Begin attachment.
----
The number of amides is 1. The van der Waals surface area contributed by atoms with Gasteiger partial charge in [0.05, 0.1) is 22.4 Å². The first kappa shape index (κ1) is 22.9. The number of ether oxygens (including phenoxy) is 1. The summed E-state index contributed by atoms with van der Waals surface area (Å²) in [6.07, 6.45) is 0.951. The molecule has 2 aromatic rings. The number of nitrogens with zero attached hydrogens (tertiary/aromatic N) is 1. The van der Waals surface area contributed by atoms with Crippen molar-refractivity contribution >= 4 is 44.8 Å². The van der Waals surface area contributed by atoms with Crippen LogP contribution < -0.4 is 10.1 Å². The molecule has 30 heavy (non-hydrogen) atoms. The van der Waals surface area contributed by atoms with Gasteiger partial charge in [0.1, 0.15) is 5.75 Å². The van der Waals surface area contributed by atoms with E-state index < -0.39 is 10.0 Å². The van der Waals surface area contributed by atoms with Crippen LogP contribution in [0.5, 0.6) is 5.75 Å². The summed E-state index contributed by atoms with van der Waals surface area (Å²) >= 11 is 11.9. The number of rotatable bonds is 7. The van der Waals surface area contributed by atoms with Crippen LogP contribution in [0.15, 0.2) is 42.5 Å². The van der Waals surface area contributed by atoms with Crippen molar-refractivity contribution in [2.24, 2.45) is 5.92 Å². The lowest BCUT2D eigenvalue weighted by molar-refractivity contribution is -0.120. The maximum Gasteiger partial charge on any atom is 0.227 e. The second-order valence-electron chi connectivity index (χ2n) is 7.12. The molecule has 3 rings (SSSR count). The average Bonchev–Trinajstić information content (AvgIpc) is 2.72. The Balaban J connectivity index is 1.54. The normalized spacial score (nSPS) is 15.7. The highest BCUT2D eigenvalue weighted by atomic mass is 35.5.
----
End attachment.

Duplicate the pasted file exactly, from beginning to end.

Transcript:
The number of amides is 1. The van der Waals surface area contributed by atoms with Gasteiger partial charge in [0.05, 0.1) is 22.4 Å². The first kappa shape index (κ1) is 22.9. The number of ether oxygens (including phenoxy) is 1. The summed E-state index contributed by atoms with van der Waals surface area (Å²) in [6.07, 6.45) is 0.951. The molecule has 2 aromatic rings. The number of nitrogens with zero attached hydrogens (tertiary/aromatic N) is 1. The van der Waals surface area contributed by atoms with Crippen molar-refractivity contribution >= 4 is 44.8 Å². The van der Waals surface area contributed by atoms with Crippen LogP contribution < -0.4 is 10.1 Å². The molecule has 30 heavy (non-hydrogen) atoms. The van der Waals surface area contributed by atoms with Gasteiger partial charge in [0.1, 0.15) is 5.75 Å². The van der Waals surface area contributed by atoms with E-state index < -0.39 is 10.0 Å². The van der Waals surface area contributed by atoms with Crippen LogP contribution in [0.5, 0.6) is 5.75 Å². The summed E-state index contributed by atoms with van der Waals surface area (Å²) >= 11 is 11.9. The number of rotatable bonds is 7. The van der Waals surface area contributed by atoms with Crippen LogP contribution in [0.15, 0.2) is 42.5 Å². The van der Waals surface area contributed by atoms with Crippen molar-refractivity contribution in [2.24, 2.45) is 5.92 Å². The lowest BCUT2D eigenvalue weighted by molar-refractivity contribution is -0.120. The maximum Gasteiger partial charge on any atom is 0.227 e. The second-order valence-electron chi connectivity index (χ2n) is 7.12. The molecule has 3 rings (SSSR count). The average Bonchev–Trinajstić information content (AvgIpc) is 2.72. The Balaban J connectivity index is 1.54. The normalized spacial score (nSPS) is 15.7. The highest BCUT2D eigenvalue weighted by atomic mass is 35.5.